When a ‘Sargi’ (a special dish consumed before the fast is observed), a token is extracted in the name of ancestors, holy cow or dog.

It is believed, that a ‘sargi’ must contain a sweet dish, as it is believed to bring good luck.

After the fast ends (‘Paaran’), in the north-eastern Bihar, a variety of food is prepared including a special festival delicacies such as Jhor Bhaat (curry and white rice), Noni ka Saag are prepared. In the Bhojpuri region of western Bihar, eastern Uttar Pradesh and Nepal, women end their fast with ‘Noni ka Saag’ (summer purslane), vegetable stew of zucchini and Maruwa ki roti (Roti made up of Raagi flour).

The myth and legend behind the Jeevitputrika Festival:

The folktale dates back to the ancient story, where once an eagle and a female fox were friends, living near the Narmada river.

Both the animals saw some women performing the rituals of the pooja and fasting process and they wished to do this fast by themselves. During the fast, fox found it difficult to lead on as he was overwhelmed with hunger and became unconscious and opted for cheating, whereas eagle completed the fast with dedication and devotion. With this, all the children born to the fox didn’t live long after birth and the eagle’s offspring were blessed with a long life.

King Jimutavahana was the wise king of Gadharva but he was not happy leading a king’s life. Hence, he gave up his power to his brothers and went to the jungle. One day, he found an old woman weeping and when he asked her the reason for her plight, she told him that she belongs to a family of snakes and had only one son. As an oath, a snake was offered to the King of birds – ‘Garuda’ (an eagle), every day as a feed and tomorrow, it was her son’s chance to become his food. Jimutavahana consoled her and promised to bring her son back to her, alive. Jimutvahana lay down on the bed of rocks and presented himself to the Garuda as feed. Garuda arrived and held Jimutvahana in his beak to feast on him but to his surprise, he felt that his prey was cold and unresponsive. He knew something was amiss. He then put Jimutvahana down who narrated the entire scene to ‘Pakshiraj Garuda’. As an ode to his bravery and benevolence, Garuda departed and promised not to take any more sacrifices from the snakes. Due to the bravery of Jimutvahana, the race of the snakes were saved and since then, the fasts for the children’s welfare and long life were observed.

Watching Elephants & Revelry at THRISSUR POORAM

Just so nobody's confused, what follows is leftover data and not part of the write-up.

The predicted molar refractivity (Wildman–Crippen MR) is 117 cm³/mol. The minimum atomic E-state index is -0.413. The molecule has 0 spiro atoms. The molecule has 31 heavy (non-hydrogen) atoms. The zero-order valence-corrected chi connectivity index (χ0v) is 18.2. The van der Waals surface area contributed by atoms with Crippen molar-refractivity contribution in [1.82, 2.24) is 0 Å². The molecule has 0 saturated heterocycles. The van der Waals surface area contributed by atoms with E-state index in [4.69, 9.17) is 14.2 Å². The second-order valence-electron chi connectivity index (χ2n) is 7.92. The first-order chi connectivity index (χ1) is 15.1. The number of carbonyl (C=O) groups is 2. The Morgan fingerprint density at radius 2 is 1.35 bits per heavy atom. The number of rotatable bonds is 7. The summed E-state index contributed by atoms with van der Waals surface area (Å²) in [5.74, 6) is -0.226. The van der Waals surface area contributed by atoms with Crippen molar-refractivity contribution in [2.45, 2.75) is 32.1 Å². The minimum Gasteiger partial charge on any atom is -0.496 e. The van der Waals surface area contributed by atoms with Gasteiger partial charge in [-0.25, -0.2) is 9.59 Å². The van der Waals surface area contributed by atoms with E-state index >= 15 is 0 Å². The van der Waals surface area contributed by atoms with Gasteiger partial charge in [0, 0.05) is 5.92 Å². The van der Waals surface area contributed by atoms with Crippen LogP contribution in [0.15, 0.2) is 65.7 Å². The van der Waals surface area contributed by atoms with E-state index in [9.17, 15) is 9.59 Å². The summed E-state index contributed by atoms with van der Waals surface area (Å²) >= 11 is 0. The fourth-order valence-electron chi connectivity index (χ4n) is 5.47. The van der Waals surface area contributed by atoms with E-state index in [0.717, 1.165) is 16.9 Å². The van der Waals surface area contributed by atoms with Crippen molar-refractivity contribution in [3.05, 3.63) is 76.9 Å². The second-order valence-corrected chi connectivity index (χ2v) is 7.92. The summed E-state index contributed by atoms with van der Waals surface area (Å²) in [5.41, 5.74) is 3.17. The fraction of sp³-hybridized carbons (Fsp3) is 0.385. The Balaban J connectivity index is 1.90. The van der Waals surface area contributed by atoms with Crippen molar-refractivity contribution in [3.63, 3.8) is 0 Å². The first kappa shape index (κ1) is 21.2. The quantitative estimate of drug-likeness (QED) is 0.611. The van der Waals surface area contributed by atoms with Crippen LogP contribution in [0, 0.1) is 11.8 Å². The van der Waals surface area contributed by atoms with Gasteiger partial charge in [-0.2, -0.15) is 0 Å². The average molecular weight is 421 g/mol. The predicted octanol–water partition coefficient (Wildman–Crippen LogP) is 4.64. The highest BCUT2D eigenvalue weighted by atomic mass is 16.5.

This spectacular festival from Kerala is also the state’s biggest and most colourful celebrated with an excellent show of caparisoned elephants, astonishing parasols, and percussion music…


THRISSUR Pooram is a Hindu festival held every year in the Southern Indian state of Kerala at the Vadakkunnathan Temple in Thrissur. Started by Sakthan Thampuran, the erstwhile ruler of Kochi, this festival is almost 200 years old and still going strong. Thrissur Pooram is held on the Pooram day that is the day when the moon rises with the Pooram star in the Malayalam Calendar month of Medam.

The main attraction of the festival is the presentation of elephants. Two groups representing the geographic divisions of Paramekkavu Bhagavati Temple and

Thriuvambadi Srikrishna Temple compete with each other as they present richly caparisoned elephants. Each group comprises of five temples each, so altogether 10 temples send their pooram (complete procession) accompanied by elephants carrying deities.
Caparisoned elephants, dazzling parasols, and percussion music are the main highlights of this festival. One can experience the merging of spiritual and cultural essence of Kerala. Dazzling fireworks in the early morning hours add to the glory of the festival.


During this festival it seems as if the whole of Kerala has come to life. Enthusiastic crowd with decorated streets gives the state vibrant and colourful look. The traditions and rituals are unique and are followed religiously by the people of Kerela. You need to experience this to appreciate the beauty of this festival.

The vibrantly decked up elephants and the Kudamattom ceremony is spectacular event and worth watching. People sitting on top of elephants display colorful umbrellas. Kudamattom ceremony involves swift and rhythmic changing of brightly coloured and sequined parasols which is very keenly watched. The ornamental umbrellas atop the elephants standing face to face are exchanged which people love to watch. Beautiful designs and colourful umbrellas can be seen when both the sides try to display better umbrellas while competing.

The temples parade about 100 captive elephants owned by individuals and religious institutions. The next highlight of the festival is the ilanjithara melam, a performance of traditional instruments which lifts the thousands gathered to a state of euphoria and bliss. The performance happens in front of Ilanji tree where thousands gather to enjoy. The traditional orchestra led by around 250 chenda artistes takes the crowd to frenzy. The spirit of spectators who wave their hands in accordance with the rhythm is amazing. The traditional instruments used are chenda, kurumkuzhal, kombu and elathalam. One needs to experience how the sudden change in the pace of drumbeats from more than dozens drums resonate the whole atmosphere.